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Olin Institute of the Arts Carolina Gonzalez Valencia experimental dance class
Assistant Professor of Art and Visual Culture Carolina González Valencia is a member of the Bates Arts Collaborative, which has developed 21st Impact, a multi-pronged approach to developing arts-based arts and education projects. She was seen in February 2020 working on the animation floor while studying “Animation II: Experimental Methods,” part of the department’s animation track. (Phyllis Graber Jensen College/Bates College)

“This is an exciting opportunity for the arts at Bates, and the possibilities are endless,” said Dean of Faculty and Vice President for Academic Affairs Malcolm Hill. “The officials are already doing creative work, and this support will allow them to do a lot of things. The Bates Arts Association put a lot of thought into this project, and what’s amazing about one of the most important needs they’ve expressed, the concept of an immersive media room, is a bonus for all of our teachers. ”

The renovation of the space at Coram is planned for the summer, but before then, there is work to be done, including spreading the word to stakeholders.

“One of the main things that bring happiness to the community,” said Assistant Professor of Art and Visual Culture Carolina González Valencia, who works on the BAC committee that will carry out grant projects, using next months to plan the implementation of the recommendations. .

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Supporting technology-based careers and education at Bates is the goal of IMPACT 21st. Seen in 2018, a student dancer wears a sensor during a collaboration between faculty and students in music, dance, and digital and digital studies facilitated by Shoni Currier, director of the Bates Dance Festival. (Phyllis Graber Jensen College/Bates College)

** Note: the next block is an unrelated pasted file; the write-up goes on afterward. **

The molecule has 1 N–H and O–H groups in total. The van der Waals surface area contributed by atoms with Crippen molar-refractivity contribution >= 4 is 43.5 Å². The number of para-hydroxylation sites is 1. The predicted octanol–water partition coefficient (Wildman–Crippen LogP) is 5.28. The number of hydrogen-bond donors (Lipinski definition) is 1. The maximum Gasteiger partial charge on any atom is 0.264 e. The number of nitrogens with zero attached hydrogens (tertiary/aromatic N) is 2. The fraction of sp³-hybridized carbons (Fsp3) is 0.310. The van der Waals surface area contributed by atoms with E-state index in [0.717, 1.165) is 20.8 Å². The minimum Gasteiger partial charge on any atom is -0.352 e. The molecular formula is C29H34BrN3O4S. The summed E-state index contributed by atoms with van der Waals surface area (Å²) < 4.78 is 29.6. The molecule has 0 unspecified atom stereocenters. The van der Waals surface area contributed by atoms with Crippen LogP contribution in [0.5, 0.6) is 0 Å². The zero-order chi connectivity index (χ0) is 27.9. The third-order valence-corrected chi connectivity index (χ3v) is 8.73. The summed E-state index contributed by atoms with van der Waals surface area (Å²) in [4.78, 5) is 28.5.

“Part of this is showing them the potential of what this land can bring to the community. We know that it can be a little overwhelming for some units and people who are not really into the technology. ”

For committee member Tim Dugan, assistant professor of theater, the promise of IMPACT 21st is to create more connections between the arts and the campus as a whole. “In art, it’s easy to stay in our own little area,” he said. “And already, that’s raising all kinds of ideas.”

They have already beaten him. “It’s funny,” he said. “Acting and directing, I can do that with just two blocks, you know? But thinking about IMStudio makes me want to do more acting in film, work on green screen, more collaboration with dance. This is it already shook me.”

For an independent study in the direction of, Alison Greene '20 of West Hartford, Conn., directed Florence Keith-Roach's dark comedy about, as the playwright says,
The promise of Bates’ new technology program, Impact 21st, “is already promoting all kinds of ideas,” said Associate Professor Tim Dugan (right), seen in October 2018 comparing notes with Alison Greene ’20 after trying on clothes again. because Eggs, directed by Greene. (Phyllis Graber Jensen College/Bates College)

Joining Tim Dugan and Carolina González Valencia on the BAC subcommittee are Michael Reidy, senior lecturer in theater and managing director of theater and dance, Asha Tamirisa, assistant professor of music, Jamie Watkins, manager of the Digital Media Studio , and Rachel Wray, executive director. director of corporate and foundation relations.